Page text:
Women Tried To Combat Catcalling In Public By Beginning An Anti-Flirt Club

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Women Tried To Combat Catcalling In Public By Beginning An Anti-Flirt Club

 

Women in the 1920s liked going out as much as anyone else from this century, and even then, they had to deal with men -- specifically motorists -- who Anti-Flirt Club secretary Helen Brown says liked to take advantage “of the precedent established during the war by offering to take young lady pedestrian in their cars.” 

Brown and Alice Reighly, the president of the Anti-Flirt Club, then went on to further elucidate on what this club meant for these women. According to The Atlantic, a website covering news, politics, culture, technology, and health, the women of the Anti-Flirt Club even drew up a list of guidelines to follow for this club. 

 

Photo Credit by The Atlantic

 

As this was the 1920s, the idea that women could be targeted for simply being, well, women, was not yet widely accepted. So, the guidelines implored that women be less flirtatious with men they didn’t know--advising them not to go out with them lest they turn out to be married, or even make eye contact with them, or smile--to ensure that they don’t fall for the whole motorist gambit.  

Nevertheless, the project worked. 

Soon, other chapters in major US cities were being set up, although most of them were still headed by men.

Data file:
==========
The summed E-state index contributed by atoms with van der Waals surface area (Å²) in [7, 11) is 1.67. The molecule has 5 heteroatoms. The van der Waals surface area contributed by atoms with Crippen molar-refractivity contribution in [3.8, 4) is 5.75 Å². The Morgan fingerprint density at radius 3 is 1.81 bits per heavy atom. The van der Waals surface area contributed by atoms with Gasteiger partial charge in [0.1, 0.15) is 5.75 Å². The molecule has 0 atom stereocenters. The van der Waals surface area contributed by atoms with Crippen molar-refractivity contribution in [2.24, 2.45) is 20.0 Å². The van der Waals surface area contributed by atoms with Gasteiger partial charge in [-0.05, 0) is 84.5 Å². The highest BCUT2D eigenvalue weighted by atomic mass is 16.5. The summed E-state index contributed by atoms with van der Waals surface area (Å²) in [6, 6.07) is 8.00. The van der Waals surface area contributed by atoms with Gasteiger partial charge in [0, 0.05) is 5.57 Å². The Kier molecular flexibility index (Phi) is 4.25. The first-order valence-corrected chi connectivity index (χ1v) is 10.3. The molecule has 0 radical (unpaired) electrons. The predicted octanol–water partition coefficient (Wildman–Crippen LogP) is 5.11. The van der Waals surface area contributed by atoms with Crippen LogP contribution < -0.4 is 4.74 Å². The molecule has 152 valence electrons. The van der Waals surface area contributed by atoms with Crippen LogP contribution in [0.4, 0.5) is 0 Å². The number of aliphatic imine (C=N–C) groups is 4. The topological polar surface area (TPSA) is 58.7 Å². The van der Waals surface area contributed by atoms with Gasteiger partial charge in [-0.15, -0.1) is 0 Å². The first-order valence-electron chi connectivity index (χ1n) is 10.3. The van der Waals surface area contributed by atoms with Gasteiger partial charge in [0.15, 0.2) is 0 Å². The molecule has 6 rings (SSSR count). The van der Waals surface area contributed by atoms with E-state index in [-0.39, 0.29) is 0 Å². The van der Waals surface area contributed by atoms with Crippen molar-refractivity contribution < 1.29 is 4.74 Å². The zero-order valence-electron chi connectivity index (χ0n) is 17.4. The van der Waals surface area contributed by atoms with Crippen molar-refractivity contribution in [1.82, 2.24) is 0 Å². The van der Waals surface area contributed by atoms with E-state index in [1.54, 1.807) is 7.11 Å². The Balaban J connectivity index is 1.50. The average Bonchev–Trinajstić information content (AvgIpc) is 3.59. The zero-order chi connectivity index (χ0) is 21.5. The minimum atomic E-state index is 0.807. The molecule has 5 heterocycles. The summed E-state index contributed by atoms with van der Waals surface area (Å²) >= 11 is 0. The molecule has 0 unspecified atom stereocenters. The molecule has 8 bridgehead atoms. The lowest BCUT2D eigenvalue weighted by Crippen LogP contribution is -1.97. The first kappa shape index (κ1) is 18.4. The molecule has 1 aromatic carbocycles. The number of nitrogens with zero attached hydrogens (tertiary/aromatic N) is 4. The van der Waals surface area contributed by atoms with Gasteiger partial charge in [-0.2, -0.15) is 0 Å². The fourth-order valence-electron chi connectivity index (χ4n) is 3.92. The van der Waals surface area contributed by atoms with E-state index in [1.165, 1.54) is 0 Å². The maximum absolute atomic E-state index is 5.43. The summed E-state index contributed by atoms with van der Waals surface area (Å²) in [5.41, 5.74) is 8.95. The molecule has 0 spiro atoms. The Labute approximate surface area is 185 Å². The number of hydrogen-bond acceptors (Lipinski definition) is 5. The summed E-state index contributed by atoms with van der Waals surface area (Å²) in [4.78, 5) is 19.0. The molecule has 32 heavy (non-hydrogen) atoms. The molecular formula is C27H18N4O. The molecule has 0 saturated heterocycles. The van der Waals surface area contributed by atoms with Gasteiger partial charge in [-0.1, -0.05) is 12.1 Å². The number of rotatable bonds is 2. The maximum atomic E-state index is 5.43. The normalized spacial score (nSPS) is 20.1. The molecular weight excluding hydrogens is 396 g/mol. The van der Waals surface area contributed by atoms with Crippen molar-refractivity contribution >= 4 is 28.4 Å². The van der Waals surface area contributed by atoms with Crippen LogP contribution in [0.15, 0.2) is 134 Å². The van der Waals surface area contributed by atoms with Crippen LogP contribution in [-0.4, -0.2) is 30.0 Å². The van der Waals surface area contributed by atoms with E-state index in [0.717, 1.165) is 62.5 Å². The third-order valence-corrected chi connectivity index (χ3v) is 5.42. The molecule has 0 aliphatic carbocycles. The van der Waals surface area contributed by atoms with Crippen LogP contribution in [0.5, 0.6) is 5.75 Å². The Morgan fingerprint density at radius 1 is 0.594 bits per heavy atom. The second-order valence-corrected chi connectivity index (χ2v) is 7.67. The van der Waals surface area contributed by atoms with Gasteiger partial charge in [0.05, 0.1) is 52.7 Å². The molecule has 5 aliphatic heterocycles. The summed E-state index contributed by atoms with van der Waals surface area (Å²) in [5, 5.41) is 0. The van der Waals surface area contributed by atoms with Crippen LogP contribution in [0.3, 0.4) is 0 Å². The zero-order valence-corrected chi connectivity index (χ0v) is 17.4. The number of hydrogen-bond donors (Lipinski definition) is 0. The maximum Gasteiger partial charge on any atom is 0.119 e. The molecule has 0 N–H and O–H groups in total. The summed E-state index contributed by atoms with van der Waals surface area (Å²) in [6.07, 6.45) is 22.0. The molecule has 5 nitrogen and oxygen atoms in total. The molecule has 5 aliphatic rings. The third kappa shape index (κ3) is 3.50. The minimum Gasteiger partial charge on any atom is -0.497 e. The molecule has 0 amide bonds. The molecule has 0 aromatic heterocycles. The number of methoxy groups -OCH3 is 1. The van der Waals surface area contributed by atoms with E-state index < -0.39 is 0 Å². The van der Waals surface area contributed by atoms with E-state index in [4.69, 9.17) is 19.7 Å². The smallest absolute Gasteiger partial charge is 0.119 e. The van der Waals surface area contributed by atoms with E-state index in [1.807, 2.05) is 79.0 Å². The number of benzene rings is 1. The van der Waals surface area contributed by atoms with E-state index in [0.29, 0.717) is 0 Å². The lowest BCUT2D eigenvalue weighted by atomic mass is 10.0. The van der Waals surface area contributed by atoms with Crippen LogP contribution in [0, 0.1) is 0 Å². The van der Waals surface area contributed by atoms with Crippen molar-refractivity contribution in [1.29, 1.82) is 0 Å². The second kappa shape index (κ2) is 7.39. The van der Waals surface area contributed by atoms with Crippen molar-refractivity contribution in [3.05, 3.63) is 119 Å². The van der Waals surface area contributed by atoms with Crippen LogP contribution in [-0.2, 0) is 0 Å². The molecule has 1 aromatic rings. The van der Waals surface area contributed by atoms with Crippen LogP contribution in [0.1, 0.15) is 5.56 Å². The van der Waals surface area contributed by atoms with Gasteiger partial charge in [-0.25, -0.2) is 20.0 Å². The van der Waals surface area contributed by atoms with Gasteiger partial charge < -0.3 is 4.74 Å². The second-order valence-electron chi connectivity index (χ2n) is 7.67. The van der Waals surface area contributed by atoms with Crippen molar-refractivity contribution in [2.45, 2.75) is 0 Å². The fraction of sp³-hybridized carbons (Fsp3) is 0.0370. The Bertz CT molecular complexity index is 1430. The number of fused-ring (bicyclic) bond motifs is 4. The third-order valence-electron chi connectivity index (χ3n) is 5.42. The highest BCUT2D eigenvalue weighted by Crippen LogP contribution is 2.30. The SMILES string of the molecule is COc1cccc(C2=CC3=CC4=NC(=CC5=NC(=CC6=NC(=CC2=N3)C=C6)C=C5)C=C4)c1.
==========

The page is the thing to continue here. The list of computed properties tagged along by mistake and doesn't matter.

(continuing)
Photo Credit by The Atlantic

 

The intention of the organization was still to attempt pushing back against skirt-chasers and “mashers,” the latter being “a man who made his amorous intentions known in an aggressive manner, maintaining brief relations with various women.” 

In the Manhattan branch, they even started a slogan, “Jail the Flirt,” and circulated an insignia that made flirter out as “lounge lizards.” Initially, this was first used to describe “musicians who performed in lounges,” but later became the general name for any man who tried to make their “amorous intentions known in an aggressive manner.” 

 

Photo Credit by Wikimedia Commons

 

These were the anti-catcalling efforts they made back in the day to fend off unwanted male attention that women got just by walking down the street. Unfortunately, The Atlantic reported that the movement was later pushed into the back burner and forgotten in the later 1930s, but it was mentioned some time again, in passing, in a Chicago Defender newspaper, in an article titled “Police Drive Auto Mashers; 17 Boys Seized.” The mention was mocking in nature. 

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